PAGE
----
A United Nations human rights expert today urged Albania to step up its efforts to protect the rights of its citizens living abroad as well as foreigners arriving to the country who are vulnerable to exploitation.
“I encourage the Albanian authorities to develop and implement, in partnership with all sectors of society, a national human rights strategy that places the rights and well-being of everyone, including migrants, at the heart of all laws, policies and programmes,” said Special Rapporteur on the human rights of migrants, François Crépeau, in a statement issued in Tirana, the Albanian capital.
An estimated third of Albania’s population live outside its borders, with the largest number living in Greece and Italy, many of them without a regular status, making it essential for the Albanian consular offices to have the capacity, resources and expertise to respond adequately to the needs and rights of Albanian migrants living and working abroad, the Rapporteur noted.
“I was informed of challenges in ensuring birth registration of children born of Albanian citizens, especially when parents are in an irregular situation,” said Mr. Crépeau, who recently finished a nine-day fact-finding visit to the country.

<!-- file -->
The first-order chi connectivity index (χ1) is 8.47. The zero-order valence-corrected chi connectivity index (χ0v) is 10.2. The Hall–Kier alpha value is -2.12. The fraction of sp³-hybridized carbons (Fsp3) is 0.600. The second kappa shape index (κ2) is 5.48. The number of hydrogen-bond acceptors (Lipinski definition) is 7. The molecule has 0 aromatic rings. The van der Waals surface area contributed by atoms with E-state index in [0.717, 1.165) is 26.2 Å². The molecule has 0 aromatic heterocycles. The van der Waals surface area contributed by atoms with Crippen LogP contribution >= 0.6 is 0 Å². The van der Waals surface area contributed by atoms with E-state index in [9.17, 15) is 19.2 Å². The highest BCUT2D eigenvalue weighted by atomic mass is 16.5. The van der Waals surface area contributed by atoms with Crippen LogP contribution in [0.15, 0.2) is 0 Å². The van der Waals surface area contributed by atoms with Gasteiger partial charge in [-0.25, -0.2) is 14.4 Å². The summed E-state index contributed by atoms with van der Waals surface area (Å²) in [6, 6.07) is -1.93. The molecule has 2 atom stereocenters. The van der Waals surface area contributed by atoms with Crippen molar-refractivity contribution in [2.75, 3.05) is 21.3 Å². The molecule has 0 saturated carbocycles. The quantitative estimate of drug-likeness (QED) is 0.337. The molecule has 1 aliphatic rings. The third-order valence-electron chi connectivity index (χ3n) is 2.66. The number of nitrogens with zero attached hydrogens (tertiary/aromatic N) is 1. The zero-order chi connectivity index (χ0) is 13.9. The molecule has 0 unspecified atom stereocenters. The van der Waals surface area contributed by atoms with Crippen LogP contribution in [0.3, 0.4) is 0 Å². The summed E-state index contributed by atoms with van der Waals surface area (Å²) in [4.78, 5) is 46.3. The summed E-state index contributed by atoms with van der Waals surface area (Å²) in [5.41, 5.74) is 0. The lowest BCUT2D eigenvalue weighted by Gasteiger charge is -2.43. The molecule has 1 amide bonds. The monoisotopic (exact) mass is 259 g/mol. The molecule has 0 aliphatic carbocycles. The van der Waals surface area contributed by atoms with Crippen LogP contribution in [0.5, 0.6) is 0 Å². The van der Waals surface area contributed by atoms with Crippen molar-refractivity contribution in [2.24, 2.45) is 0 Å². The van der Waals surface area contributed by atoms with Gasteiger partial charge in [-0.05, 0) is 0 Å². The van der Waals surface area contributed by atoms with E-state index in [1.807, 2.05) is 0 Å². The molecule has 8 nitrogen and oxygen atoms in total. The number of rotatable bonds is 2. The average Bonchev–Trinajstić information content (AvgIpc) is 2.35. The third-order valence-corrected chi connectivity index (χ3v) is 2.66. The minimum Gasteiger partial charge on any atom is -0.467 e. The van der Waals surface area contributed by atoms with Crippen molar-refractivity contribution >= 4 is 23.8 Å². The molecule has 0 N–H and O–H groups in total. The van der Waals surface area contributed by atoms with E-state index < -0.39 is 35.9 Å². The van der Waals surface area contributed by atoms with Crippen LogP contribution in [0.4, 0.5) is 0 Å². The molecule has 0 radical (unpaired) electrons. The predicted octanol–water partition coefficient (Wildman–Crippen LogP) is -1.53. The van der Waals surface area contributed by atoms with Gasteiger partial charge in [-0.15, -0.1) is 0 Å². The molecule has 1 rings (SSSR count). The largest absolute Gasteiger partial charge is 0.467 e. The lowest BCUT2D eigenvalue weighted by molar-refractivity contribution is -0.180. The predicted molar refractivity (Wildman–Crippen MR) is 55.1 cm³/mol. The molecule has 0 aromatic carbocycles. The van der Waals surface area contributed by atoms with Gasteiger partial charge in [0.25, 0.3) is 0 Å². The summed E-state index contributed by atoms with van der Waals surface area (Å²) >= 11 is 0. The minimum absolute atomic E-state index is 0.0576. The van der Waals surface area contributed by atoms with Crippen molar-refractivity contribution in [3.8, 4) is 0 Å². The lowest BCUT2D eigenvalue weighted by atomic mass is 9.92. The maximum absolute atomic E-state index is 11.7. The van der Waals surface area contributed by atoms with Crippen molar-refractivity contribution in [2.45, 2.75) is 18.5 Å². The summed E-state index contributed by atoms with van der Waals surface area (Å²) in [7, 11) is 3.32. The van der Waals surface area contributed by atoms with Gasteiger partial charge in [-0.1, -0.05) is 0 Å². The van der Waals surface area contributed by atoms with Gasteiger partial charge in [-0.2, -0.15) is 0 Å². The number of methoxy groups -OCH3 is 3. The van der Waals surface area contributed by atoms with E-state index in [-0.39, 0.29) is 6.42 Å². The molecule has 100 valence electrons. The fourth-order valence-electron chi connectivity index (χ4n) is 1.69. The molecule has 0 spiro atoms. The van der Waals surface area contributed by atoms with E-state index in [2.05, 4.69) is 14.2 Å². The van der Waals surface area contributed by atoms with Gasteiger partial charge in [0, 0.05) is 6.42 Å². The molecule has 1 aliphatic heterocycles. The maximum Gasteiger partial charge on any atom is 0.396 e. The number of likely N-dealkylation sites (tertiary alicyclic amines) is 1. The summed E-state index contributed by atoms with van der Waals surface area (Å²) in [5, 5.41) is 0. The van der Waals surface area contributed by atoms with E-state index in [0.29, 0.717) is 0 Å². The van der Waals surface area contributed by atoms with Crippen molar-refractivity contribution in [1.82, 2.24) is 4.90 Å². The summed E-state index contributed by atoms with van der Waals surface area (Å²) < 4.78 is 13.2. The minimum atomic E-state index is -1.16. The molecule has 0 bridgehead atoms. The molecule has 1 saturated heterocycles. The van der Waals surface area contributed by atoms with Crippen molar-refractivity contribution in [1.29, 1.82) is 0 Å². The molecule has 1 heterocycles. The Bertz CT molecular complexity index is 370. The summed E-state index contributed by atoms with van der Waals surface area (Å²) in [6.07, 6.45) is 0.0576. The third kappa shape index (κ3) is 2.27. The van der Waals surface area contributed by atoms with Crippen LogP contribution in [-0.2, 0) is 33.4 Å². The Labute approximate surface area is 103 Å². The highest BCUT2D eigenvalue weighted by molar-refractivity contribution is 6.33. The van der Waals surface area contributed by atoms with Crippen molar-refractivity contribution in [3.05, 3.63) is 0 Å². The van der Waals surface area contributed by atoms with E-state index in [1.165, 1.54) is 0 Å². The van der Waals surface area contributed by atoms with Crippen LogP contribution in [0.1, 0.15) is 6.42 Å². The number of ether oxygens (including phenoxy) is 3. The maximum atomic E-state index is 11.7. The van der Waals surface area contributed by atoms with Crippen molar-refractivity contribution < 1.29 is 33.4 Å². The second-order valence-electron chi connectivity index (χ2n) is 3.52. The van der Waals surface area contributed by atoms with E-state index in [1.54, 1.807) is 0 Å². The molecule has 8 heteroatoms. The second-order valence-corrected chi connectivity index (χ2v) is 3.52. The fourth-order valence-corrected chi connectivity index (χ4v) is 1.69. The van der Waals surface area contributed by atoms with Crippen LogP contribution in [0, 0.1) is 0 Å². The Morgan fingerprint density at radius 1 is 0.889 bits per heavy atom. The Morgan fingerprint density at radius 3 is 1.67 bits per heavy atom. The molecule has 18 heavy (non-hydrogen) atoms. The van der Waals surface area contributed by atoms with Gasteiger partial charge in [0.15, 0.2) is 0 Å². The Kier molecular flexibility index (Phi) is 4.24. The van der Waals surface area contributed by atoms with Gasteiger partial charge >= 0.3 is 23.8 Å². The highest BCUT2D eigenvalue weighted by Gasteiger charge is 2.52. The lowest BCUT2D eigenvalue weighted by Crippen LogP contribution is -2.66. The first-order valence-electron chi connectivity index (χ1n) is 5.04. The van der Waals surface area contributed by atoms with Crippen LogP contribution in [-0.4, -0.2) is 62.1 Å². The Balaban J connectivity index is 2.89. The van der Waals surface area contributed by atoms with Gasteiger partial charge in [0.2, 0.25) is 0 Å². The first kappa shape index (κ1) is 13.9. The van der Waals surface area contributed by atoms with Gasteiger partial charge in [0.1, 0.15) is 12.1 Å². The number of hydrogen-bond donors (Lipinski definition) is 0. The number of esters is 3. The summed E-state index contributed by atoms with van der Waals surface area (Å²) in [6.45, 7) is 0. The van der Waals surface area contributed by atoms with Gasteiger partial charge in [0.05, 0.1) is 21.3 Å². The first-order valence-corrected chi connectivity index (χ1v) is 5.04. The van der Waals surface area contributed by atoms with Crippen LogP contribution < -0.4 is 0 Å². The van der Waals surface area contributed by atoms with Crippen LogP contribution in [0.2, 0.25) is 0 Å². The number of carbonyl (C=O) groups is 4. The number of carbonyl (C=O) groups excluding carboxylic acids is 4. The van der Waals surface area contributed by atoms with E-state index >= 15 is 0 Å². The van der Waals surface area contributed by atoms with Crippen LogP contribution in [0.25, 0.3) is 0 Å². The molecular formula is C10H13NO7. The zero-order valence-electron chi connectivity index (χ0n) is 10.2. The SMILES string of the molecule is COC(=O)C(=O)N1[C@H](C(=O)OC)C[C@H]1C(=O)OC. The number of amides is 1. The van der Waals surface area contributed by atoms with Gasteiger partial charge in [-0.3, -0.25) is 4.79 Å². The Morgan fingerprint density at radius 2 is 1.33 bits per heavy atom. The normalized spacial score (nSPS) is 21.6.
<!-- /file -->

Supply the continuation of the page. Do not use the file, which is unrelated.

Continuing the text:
“Every child has the right to be registered immediately after birth, acquire a name and a nationality. It is unacceptable that children be born into statelessness in today’s Europe,” he stressed. “Both Albania and host countries should consider urgent measures to address this situation.”
Mr. Crépeau also expressed concern about the situation of Albanians living abroad who face criminal proceedings or are deprived of their liberty, including children, as their legal defence is often poor, leading to unfair convictions and excessive sentences.
In addition, Mr. Crépeau said the Government should make it a priority to assist Albanian returnees, which have increased in recent years due to the economic crisis in neighbouring countries coupled with the economic growth and poverty reduction in Albania.
“The Government of Albania should intensify its efforts to assist and reach out to Albanian returnees, regardless of whether their return is voluntary or forced,” he said.
Mr. Crépeau emphasized that as Albania’s economy grows, the Government will also have to prepare for an increase in foreign migrants, and ensure their rights are protected and they are not vulnerable to exploitation.
“There is urgent need to sensitize all sectors of society on the human rights of migrants and about the responsibility of the State to respect, protect, fulfil and promote their rights,” he said.
Mr. Crépeau also encouraged the European Union (EU) to strengthen the human rights component of its technical assistance to Albania to support its path towards European integration.
“I invite the EU to consider a specific programme for supporting the national human rights protection system, and the protection of the human rights of migrants in particular,” he said.